Open Science Practices: Patchy Progress in Two Psychology Journals
(Revised 18 March 2022, to add comments about replication, and the effectiveness of journal-specific guidelines, and badges.)
What Progress With Open Science? In Brief:
Judging from Psychological Science (PS) and the Journal of Experimental Psychology: General (JEPG), during 2013-2020:
- Reporting of Confidence Intervals (CIs) increased markedly from 2013 to 2015 🙂 but has plateaued at around 60% of articles since then 🙁
- CIs are still rarely explicitly used to inform interpretation of results 🙁 🙁
- Use of Effect Sizes (ESs) to inform interpretation has increased steadily to around 50% 🙂
- Provision of Open Data and Analysis Code, and Open Materials has increased steadily, from near zero to around 50% 🙂
- Use of Preregistration has increased from near zero to around 30% 🙂
- Use of NHST remains almost universal 🙁
- Overall, only 1.9% of articles reported replications 🙁 and there were no registered reports.
- Larger changes in PS than JEPG suggest strong journal-specific policies and offering Open Science badges can be effective 🙂 🙂
Conclusion: Open Science has made enormous strides since 2013, but there is still a long way to go. Keep at it!
Our Two Studies
In 2017, David Giofrè and colleagues reported a study of the frequency of use of various statistical and Open Science (OS) techniques from the start of 2013 to the end of 2015, in PS and JEPG. We recently uploaded a preprint that updates the picture, for articles published in those two journals from the start of 2016 to the end of 2020.
From 2013 to 2015
In January 2014, Psychological Science famously announced dramatic changes to its instructions to authors. Erich Eich, then Editor-in-Chief, explained in this editorial. Among other changes, use of The New Statistics was strongly encouraged, reliance on NHST was discouraged, fully detailed reporting was required, and badges could be earned by providing open data, or open materials, or by reporting preregistered research. The figure below shows the proportions of articles using various practices each year from 2013, before the changes, to 2015, when there had been time for the changes to influence what was published.
We included JEPG for comparison. Its instructions to authors were not as detailed, and relied largely on a general reference to the APA Publication Manual. There were no marked changes to its requirements during the period.
The good news includes: In PS, use of CIs (item 2 in the figure) and provision of open data (8) and open materials (9) increased dramatically from 2013 to 2015. Note that OS badges to acknowledge 8 and 9 (also 10) were introduced in 2014. Some justification for chosen sample size (6) and explanation of any data exclusions (7) also increased strongly. There were similar but generally not so marked changes in JEPG, consistent with PS’s strong journal-specific guidelines and offering of badges. JEPG changes perhaps reflected the rapid spread of OS consciousness occurring back then, even without specific changes to that journal’s policies.
The bad news includes: NHST (1) remained close to universal; use of CIs for interpretation and discussion of results (4) remained very low; and preregistration (10) was very rarely used.
From 2016 to 2020
We used the same procedure to assess practices during 2016-2020. We added one practice: the provision of data analysis code. This table reports percentages of empirical articles that used the various practices, for each journal in each year:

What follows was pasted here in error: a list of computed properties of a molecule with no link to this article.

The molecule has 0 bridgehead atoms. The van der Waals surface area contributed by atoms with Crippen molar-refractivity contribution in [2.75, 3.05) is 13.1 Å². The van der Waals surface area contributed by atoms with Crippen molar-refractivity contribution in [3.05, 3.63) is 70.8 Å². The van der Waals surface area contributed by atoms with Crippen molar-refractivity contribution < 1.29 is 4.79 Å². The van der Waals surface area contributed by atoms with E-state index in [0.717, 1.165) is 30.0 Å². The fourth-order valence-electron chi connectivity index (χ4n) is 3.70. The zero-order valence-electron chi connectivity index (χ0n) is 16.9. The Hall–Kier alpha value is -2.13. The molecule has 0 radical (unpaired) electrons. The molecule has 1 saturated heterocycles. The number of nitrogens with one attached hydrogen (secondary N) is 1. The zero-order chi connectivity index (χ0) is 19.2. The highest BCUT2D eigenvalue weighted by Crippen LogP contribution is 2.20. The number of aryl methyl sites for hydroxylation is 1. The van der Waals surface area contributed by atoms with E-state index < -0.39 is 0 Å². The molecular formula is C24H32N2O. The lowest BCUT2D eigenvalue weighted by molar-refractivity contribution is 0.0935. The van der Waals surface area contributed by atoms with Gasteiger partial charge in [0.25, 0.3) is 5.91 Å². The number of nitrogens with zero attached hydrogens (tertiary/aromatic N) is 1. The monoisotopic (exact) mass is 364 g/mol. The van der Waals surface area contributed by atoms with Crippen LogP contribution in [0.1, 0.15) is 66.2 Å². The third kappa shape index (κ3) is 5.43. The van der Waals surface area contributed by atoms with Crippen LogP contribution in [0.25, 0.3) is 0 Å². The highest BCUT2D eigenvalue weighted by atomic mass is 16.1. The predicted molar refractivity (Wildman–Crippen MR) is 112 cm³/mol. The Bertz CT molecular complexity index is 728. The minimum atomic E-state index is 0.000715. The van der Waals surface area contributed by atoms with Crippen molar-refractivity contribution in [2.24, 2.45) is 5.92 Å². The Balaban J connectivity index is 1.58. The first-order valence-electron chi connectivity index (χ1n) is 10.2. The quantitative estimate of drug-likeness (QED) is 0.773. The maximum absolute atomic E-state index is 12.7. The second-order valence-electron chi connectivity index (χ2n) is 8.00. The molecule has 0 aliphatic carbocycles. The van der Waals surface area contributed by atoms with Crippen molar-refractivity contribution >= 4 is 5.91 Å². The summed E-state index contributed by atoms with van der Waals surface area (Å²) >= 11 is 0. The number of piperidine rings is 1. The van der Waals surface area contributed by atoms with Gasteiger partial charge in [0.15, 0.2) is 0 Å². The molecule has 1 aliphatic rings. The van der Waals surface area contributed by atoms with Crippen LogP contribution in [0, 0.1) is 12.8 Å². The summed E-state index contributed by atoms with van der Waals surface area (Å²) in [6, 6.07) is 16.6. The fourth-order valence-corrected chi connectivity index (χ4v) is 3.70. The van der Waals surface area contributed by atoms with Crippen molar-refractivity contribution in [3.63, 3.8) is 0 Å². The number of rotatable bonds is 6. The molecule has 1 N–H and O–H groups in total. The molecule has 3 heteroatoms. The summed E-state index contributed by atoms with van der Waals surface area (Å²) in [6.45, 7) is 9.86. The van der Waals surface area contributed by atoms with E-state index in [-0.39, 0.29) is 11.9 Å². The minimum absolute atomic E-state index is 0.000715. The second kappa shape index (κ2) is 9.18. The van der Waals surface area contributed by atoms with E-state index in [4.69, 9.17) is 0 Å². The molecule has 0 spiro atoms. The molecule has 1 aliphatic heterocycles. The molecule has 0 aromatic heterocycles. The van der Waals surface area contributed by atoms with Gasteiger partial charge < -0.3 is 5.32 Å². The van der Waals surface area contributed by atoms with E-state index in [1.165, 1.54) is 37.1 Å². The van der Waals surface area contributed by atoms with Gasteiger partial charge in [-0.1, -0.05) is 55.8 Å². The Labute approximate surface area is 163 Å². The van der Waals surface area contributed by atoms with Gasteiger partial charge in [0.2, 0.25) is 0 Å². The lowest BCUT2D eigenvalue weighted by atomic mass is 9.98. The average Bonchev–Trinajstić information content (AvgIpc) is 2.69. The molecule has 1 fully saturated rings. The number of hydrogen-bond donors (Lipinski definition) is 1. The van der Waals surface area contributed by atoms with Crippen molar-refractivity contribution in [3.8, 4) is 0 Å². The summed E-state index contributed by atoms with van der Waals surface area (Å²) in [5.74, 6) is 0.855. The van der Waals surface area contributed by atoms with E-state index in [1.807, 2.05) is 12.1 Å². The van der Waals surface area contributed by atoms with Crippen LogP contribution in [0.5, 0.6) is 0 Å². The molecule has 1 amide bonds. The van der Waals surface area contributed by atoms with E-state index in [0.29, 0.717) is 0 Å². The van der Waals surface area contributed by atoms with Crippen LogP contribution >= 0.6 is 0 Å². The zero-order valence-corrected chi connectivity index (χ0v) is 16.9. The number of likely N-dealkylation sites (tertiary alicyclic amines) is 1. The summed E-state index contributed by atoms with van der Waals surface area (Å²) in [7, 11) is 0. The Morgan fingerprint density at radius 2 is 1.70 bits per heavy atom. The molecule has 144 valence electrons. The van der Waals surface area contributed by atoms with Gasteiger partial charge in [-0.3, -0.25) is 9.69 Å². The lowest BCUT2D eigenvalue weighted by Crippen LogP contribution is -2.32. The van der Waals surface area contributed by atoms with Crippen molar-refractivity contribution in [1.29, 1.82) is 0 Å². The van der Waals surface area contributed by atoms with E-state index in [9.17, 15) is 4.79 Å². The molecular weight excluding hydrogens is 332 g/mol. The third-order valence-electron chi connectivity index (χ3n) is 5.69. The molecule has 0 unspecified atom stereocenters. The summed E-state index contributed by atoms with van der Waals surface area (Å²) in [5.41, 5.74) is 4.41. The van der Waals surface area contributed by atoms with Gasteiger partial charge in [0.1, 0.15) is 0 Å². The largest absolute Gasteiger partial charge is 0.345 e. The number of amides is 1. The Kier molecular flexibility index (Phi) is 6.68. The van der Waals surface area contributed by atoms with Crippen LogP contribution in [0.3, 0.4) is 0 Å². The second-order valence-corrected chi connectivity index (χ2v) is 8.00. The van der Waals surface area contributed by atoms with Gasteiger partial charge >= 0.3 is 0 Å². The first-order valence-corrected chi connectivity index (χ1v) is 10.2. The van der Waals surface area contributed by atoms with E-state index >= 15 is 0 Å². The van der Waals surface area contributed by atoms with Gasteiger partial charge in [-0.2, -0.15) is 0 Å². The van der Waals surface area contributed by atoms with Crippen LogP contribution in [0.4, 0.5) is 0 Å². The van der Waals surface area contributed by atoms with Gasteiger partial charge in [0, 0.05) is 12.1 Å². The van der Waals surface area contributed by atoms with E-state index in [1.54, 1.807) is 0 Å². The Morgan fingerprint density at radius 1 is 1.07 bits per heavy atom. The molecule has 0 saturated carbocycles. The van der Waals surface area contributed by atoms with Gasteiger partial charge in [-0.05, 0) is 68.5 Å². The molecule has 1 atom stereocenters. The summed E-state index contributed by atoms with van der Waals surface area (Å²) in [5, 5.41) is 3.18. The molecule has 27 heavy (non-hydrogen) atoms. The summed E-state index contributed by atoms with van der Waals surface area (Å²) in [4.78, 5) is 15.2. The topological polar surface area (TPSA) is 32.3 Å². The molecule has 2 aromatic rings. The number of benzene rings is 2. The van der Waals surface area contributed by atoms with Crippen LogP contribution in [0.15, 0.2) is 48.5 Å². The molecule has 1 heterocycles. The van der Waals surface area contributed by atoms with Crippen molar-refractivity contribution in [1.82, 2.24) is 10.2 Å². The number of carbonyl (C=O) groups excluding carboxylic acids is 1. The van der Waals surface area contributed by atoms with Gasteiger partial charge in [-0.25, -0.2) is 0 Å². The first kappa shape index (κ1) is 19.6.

Overall, CI use (row 2) held up but hardly increased further, NHST (1) remained near-universal (boo!), and use of CIs for interpretation (4) remained rare (double boo). It’s great to see that several desirable practices all steadily increased, including: use of ESs for interpretation (5); provision of open data (8), open materials (9), and open code (11); and preregistration (10).
Explaining choice of sample size (6) and data exclusions (7) generally increased. Row 3 refers to internal meta-analysis, meaning meta-analysis of two or more studies reported in the article itself. It was almost unknown in 2013 and more recently occurred in as many as around 10% of articles–that’s a great development.
Reporting a replication of a previously published study wasn’t one of the practices we investigated in detail, but we can report that, overall, only 1.9% of articles reported such a replication, and none was a registered report.
As in the earlier period, PS generally did better or much better than JEPG, consistent with journal-specific guidelines and badges being effective ways to bring about OS improvements.
Looking back to the picture in 2013, it’s clear that, at least judging from these two leading journals, we’ve come a very long way towards more open and trustworthy published research. But there’s still much progress to be made, especially by encouraging replication, and explicit use of ESs and, in particular, CIs to inform interpretation of results. Yep, the new statistics simply make more sense–as intro students keep telling us.
Giofrè, D., Cumming, G., Fresc, L., Boedker, I., & Tressoldi, P. (2017). The influence of journal submission guidelines on authors’ reporting of statistics and use of open research practices. PLOS ONE. https://doi.org/10.1371/journal.pone.0175583
Giofrè, D., Boedker, I., Cumming, G., Rivella, C., & Tressoldi, P. (2022, submitted for publication). The influence of journal submission guidelines on authors’ reporting of statistics and use of open research practices: Five years later. https://osf.io/preprints/metaarxiv/8ya3m
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